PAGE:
William Morris said “Have nothing in your houses that you do not know to be useful, or believe to be beautiful” I think this is something worth considering in these times of excessive hoarding and shopping. Today it is so easy to spend money, that there is great danger of buying, without considering if we need an item, or if it is something that will make our homes more beautiful.
When I had my first home in the 1980s William Morris designs were popular and I can remember having curtains and cushions in his fabric. I was therefore really interested in visiting the National Trust property Standen House in West Sussex. The house itself was designed and built for James and Margaret Beale as a weekend retreat. James was a solicitor who was involved in the opening of the great rail terminal at St Pancras.
Yesterday I took two of my Grandchildren to join in with a group called the Young Embroiderers. It is the part of the Embroiderers Guild which is for young people aged 5 and above.
The Guild itself is a charity that welcomes all those who like to embroider or who would like to learn. Its aim is to build awareness of stitch and textile art. Their website says, ‘They educate, encourage, inspire, and promote the achievement of excellence.’ Everyone is welcome and there are groups all over the country, details can be found here www.embroiderersguild.com
I have recently visited Foremark Reservoir in Derbyshire for the first time. The day we went was rather dull, windy and cloudy but we still had a good time. Foremark Reservoir is in the area of the National Forest. The forest covers 200 squares miles in the middle of the country and aims to eventually link the two ancient forests of Charnwood and Needwood.
This post is an update on my progress with learning how to crochet. I have been writing recently about places I visit and there are plenty more of these to blog about, however I also want to write about the things I make, create and learn.
I learnt to knit at about 11 years old and have knitted ever since! My knitting would come with me into school and I can remember friends saying, ‘ we can see you as a Grandmother still knitting’. I am a grandmother now and still knitting. Today I put my work out in public places for others to appreciate. This is called Yarn Bombing or Yarn Storming, it is a type of graffiti that doesn’t harm the environment.
Yesterday afternoon I decided to visit Eyam Hall in Eyam, Derbyshire. Eyam Village is known as the Plague Village. This is not because there is anything wrong with it now but it goes back to 1065-6. This is when the villagers cut themselves off from the outside world so as not to spread the plague throughout the county and the north of England. About half of the inhabitants living there at that time died but they did manage to contain the disease and stop the spread. You could think it would be a sad place to visit with harrowing stories but the emphasis is more on their heroic stand, that saved many others.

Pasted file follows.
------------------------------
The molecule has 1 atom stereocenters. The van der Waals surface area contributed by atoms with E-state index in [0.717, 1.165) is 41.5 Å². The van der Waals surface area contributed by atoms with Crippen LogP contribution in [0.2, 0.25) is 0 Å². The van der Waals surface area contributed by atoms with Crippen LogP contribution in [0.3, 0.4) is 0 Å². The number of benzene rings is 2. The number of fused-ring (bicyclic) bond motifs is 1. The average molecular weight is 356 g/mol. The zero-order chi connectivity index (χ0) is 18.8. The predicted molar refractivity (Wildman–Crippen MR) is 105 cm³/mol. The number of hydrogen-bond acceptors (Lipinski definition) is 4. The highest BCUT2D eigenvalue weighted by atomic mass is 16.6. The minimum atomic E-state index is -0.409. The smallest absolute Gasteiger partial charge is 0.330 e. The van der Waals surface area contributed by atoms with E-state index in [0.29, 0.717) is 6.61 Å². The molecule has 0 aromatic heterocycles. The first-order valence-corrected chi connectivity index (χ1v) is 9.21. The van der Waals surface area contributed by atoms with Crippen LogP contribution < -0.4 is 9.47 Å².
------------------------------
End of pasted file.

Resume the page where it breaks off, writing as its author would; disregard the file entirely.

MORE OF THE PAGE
Today I went to Mercia Marina and ended up buying rope! The original reason for my visit was to pick up some knitting that I had done for an exhibition at the Willington Art Festival. Little did I know I would end up buying rope.
My exhibit was a hoop covered in knitting to illustrate the water cycle. I don’t know why I chose to make this but the idea just popped into my head.
I know it is still Summer and this year we are enjoying the weather and at last we can talk about the Summer of 2013. Recently I started to look for signs of Autumn fruits and seeds while walking along an old railway track at Hassop in Derbyshire. After a quick stop to eat some delicious Raspberry Pavlova Hope Valley Ice Cream, which was so good I forgot to photograph! On my walk I found lots fruits and seeds to take photos of and here they are.
I wanted to go shopping in Kirkby Stephen. Kirkby Stephen is a small market town about 5 miles off the A66. This is the road you travel across the country on from the A1 at Richmond in the east to Penrith and the M6 in the west. It is a fantastic road with amazing views and small towns, villages and a few castles.
Travelling along the road last Monday we did a detour for some lunch and to do a little shopping in Kirkby Stephen. I have not been there before and after a good lunch had a look at the shops. It was so wet I didn’t take any pictures of the town itself as it was a case of dash into the next doorway.
The High Peak Trail is one of my favourite places to walk in Derbyshire. Today is looking lovely and so the question is, where to go? Possibly to the High Peak Trail, Derbyshire!
Here are a few pictures I took on my last visit. The first is of Leawood Pump House which is the pumping station which can still pump water from the River Derwent up into the Cromford Canal just beyond High Peak Junction. This is not actually on the High Peak Trail but the trail meets the Cromford Canal at High Peak Junction, very near to the Pump House.
Sunday was a bright blustery day and I was lucky to be visiting Silloth in Cumbria. Its a small Victorian seaside resort which still seemed very popular. Apparently it is famous for its sea views and sunsets, although I was not there long enough to witness the second. Both Turner and Lowry pained here. The sea views however are spectacular although it is difficult to capture this with a small camera.